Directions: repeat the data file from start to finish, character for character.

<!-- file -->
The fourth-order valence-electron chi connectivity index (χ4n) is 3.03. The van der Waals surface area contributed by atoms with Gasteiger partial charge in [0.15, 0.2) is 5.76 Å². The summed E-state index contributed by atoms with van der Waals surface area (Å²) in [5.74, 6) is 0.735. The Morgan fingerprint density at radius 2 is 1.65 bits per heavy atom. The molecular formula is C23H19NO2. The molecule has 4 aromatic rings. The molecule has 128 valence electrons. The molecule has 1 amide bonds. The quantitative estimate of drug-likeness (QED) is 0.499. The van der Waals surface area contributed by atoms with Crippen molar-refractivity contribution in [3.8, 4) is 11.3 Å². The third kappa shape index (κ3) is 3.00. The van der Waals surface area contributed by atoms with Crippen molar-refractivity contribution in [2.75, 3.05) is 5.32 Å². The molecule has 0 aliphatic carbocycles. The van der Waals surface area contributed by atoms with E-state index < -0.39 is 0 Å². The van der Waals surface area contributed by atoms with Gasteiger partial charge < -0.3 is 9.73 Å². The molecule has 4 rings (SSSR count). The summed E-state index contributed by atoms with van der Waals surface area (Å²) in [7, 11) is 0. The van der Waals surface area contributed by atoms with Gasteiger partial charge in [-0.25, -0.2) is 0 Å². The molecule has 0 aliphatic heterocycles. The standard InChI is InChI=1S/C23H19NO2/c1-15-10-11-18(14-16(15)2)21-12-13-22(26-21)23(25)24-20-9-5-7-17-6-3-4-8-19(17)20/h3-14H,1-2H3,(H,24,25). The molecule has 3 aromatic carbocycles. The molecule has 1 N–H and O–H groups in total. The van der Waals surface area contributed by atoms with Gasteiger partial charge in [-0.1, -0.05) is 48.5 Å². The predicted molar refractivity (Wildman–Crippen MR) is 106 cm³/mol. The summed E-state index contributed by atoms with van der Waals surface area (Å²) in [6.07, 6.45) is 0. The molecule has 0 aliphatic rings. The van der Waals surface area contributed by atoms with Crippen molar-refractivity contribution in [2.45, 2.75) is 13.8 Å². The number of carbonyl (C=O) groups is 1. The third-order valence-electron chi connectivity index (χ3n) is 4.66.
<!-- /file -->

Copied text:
The fourth-order valence-electron chi connectivity index (χ4n) is 3.03. The van der Waals surface area contributed by atoms with Gasteiger partial charge in [0.15, 0.2) is 5.76 Å². The summed E-state index contributed by atoms with van der Waals surface area (Å²) in [5.74, 6) is 0.735. The Morgan fingerprint density at radius 2 is 1.65 bits per heavy atom. The molecular formula is C23H19NO2. The molecule has 4 aromatic rings. The molecule has 128 valence electrons. The molecule has 1 amide bonds. The quantitative estimate of drug-likeness (QED) is 0.499. The van der Waals surface area contributed by atoms with Crippen molar-refractivity contribution in [3.8, 4) is 11.3 Å². The third kappa shape index (κ3) is 3.00. The van der Waals surface area contributed by atoms with Crippen molar-refractivity contribution in [2.75, 3.05) is 5.32 Å². The molecule has 0 aliphatic carbocycles. The van der Waals surface area contributed by atoms with E-state index < -0.39 is 0 Å². The van der Waals surface area contributed by atoms with Gasteiger partial charge < -0.3 is 9.73 Å². The molecule has 4 rings (SSSR count). The summed E-state index contributed by atoms with van der Waals surface area (Å²) in [7, 11) is 0. The van der Waals surface area contributed by atoms with Gasteiger partial charge in [-0.25, -0.2) is 0 Å². The molecule has 0 aliphatic heterocycles. The standard InChI is InChI=1S/C23H19NO2/c1-15-10-11-18(14-16(15)2)21-12-13-22(26-21)23(25)24-20-9-5-7-17-6-3-4-8-19(17)20/h3-14H,1-2H3,(H,24,25). The molecule has 3 aromatic carbocycles. The molecule has 1 N–H and O–H groups in total. The van der Waals surface area contributed by atoms with Gasteiger partial charge in [-0.1, -0.05) is 48.5 Å². The predicted molar refractivity (Wildman–Crippen MR) is 106 cm³/mol. The summed E-state index contributed by atoms with van der Waals surface area (Å²) in [6.07, 6.45) is 0. The molecule has 0 aliphatic rings. The van der Waals surface area contributed by atoms with Crippen molar-refractivity contribution in [2.45, 2.75) is 13.8 Å². The number of carbonyl (C=O) groups is 1. The third-order valence-electron chi connectivity index (χ3n) is 4.66.